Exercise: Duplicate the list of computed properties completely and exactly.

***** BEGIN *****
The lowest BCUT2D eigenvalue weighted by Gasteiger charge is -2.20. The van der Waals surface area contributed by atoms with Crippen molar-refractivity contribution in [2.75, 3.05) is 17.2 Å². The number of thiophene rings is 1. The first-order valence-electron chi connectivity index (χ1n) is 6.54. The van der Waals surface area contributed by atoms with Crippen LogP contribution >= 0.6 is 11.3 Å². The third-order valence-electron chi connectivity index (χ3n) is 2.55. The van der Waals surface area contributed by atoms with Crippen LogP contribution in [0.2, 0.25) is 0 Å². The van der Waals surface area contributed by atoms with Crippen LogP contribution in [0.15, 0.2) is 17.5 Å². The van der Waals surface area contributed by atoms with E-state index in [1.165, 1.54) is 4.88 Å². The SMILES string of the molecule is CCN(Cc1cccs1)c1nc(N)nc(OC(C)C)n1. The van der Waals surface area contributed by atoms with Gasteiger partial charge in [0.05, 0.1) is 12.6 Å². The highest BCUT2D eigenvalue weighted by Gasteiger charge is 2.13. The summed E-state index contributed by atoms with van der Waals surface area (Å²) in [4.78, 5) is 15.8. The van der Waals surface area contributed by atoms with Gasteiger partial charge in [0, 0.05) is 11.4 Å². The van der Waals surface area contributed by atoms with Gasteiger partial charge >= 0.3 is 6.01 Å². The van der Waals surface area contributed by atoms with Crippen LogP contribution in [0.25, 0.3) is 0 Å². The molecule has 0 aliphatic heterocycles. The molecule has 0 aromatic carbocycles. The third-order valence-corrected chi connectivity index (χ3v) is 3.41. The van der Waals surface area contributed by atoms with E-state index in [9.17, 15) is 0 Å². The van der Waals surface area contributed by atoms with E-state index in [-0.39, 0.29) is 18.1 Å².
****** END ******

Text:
The lowest BCUT2D eigenvalue weighted by Gasteiger charge is -2.20. The van der Waals surface area contributed by atoms with Crippen molar-refractivity contribution in [2.75, 3.05) is 17.2 Å². The number of thiophene rings is 1. The first-order valence-electron chi connectivity index (χ1n) is 6.54. The van der Waals surface area contributed by atoms with Crippen LogP contribution >= 0.6 is 11.3 Å². The third-order valence-electron chi connectivity index (χ3n) is 2.55. The van der Waals surface area contributed by atoms with Crippen LogP contribution in [0.2, 0.25) is 0 Å². The van der Waals surface area contributed by atoms with Crippen LogP contribution in [0.15, 0.2) is 17.5 Å². The van der Waals surface area contributed by atoms with E-state index in [1.165, 1.54) is 4.88 Å². The SMILES string of the molecule is CCN(Cc1cccs1)c1nc(N)nc(OC(C)C)n1. The van der Waals surface area contributed by atoms with Gasteiger partial charge in [0.05, 0.1) is 12.6 Å². The highest BCUT2D eigenvalue weighted by Gasteiger charge is 2.13. The summed E-state index contributed by atoms with van der Waals surface area (Å²) in [4.78, 5) is 15.8. The van der Waals surface area contributed by atoms with Gasteiger partial charge in [0, 0.05) is 11.4 Å². The van der Waals surface area contributed by atoms with Gasteiger partial charge >= 0.3 is 6.01 Å². The van der Waals surface area contributed by atoms with Crippen LogP contribution in [0.25, 0.3) is 0 Å². The molecule has 0 aliphatic heterocycles. The molecule has 0 aromatic carbocycles. The third-order valence-corrected chi connectivity index (χ3v) is 3.41. The van der Waals surface area contributed by atoms with E-state index in [9.17, 15) is 0 Å². The van der Waals surface area contributed by atoms with E-state index in [-0.39, 0.29) is 18.1 Å².